On the other hand, abandoning the H-92 for the bid would be a huge signal of no-confidence that could not be undone – and even if an HH-53X was considered to be a stronger contender with good up-side, it would not be guaranteed to win. While it may be possible to sell an HH-53X as the answer to AFSOC’s rotorcraft shortage down the road, competing against the very aircraft that will replace the MH-53 definitely involves some challenges. On the other hand, leading with what may be their most capable option offers the potential for a big win that could work in conjunction with the CH-53X program to revitalize the H-53 line.
Would Sikorsky would be willing to implicitly abandon the H-92 as a major future platform and bite a large business bullet, in order to dare to win big with another platform?
Either one of Sikorsky’s options is a gamble. Both have definite downsides attached. At stake is a $10-11 billion contract, and possibly the futures of one or both of its helicopter platform options. What will Sikorsky do now?
While the selection of Boeing’s HH-47 seems to indicate a preference for heavy-lift reliability that might have made a naval-capable HH-53X very attractive, Sikorsky’s CH-53 fleet will continue production under the CH-53K program for about 150 helicopters. The H-92, meanwhile, appears to be following the S-76’s path from military competition loser to successful S-92 VIP and medium civilian helicopter; the Canadian Forces remain its sole military customer.
- DID FOCUS Article – CSAR-X: And Boeing Makes One… HH-47 Wins $10B Competition. Will be updated as new contracts and events require.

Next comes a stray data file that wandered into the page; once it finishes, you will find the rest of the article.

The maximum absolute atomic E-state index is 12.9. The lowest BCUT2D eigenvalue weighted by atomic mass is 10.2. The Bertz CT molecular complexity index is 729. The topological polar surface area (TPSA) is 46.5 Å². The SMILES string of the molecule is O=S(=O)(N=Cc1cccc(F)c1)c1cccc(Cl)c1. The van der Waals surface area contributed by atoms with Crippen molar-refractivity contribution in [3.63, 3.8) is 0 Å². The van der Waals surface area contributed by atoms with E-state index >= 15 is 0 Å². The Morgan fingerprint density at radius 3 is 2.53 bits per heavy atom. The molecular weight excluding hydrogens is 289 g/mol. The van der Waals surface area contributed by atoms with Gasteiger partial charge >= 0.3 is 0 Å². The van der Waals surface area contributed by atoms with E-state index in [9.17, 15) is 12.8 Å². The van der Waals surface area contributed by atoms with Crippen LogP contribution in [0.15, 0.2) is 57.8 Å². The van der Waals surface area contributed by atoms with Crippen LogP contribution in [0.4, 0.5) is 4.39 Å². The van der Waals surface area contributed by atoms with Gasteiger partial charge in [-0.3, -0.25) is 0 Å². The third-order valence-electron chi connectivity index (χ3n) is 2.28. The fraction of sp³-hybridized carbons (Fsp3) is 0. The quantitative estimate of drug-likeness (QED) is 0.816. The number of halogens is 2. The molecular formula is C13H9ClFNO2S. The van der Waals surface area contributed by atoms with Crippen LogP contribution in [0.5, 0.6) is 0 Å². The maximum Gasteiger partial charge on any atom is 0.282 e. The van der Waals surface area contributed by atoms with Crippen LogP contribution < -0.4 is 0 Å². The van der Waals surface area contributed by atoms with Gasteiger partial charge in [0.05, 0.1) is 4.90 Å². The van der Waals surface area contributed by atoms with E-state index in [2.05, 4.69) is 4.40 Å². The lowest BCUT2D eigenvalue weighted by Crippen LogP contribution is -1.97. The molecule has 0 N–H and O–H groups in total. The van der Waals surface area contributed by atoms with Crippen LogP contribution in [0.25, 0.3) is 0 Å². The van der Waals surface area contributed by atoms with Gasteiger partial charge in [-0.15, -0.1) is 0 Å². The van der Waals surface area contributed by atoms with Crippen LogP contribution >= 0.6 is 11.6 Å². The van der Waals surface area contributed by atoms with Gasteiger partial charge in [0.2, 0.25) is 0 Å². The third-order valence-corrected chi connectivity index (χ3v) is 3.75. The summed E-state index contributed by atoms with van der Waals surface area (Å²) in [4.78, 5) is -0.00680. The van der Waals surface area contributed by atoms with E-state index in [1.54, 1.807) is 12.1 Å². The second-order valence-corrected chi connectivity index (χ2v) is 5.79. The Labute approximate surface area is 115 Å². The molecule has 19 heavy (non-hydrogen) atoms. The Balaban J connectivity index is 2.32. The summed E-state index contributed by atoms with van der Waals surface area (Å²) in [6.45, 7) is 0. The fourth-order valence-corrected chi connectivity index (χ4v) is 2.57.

- DID Spotlight: GAO re: CSAR-X: Re-Compete the Contract! Which spawns a second round of challenges from Lockheed MArtin and Sikorsky, because of the way this was handled. As of July 2007, the challenges et. al. are still ongoing.
- GlobalSecurity.org – Personnel Recovery Vehicle (PRV) Combat Search and Rescue CSAR Replacement Aircraft Program. Offers good program history and details.
- PIXS (Preaward Information eXchange System) – Personnel Recovery Vehicle (PRV)
- Jane’s Defense Weekly (Oct 31/06) – OPINION – Beating brownout is a CSAR priority
- DID (March 6/06) – CSAR-X Update: Authority Being Transferred. AFSOC won’t be responsible for this function any more, and supervision of the contract transfers back to the USAF.
- DID (Sept 27/05) – CH-53X HLR & JHL: Future Heli Programs on Collision Course? Could the CSAR-X decision end up derailing the US Marines’ CH-53X replacement program, AND influencing the futuristic Joint Heavy Lift program’s choice? Possibly. DID explains.
- Lt Gen Michael W. Wooley, USAF, Air & Space Power Journal (Spring 2005) – America’s Quiet Professionals: Specialized Airpower – Yesterday, Today, and Tomorrow
- Air Force Magazine: March 2005 – The Air Commandos. About AFSOC.
- National Defense Magazine (July 2002) – Search-and-Rescue Helicopter Competition Delayed Until ’06
- National Defense Magazine (Sept 2001) – Air Force Eyes Replacement for Aging Pave Hawk Helos. Includes some good information re: reqired CASR capabilities and why they’re important.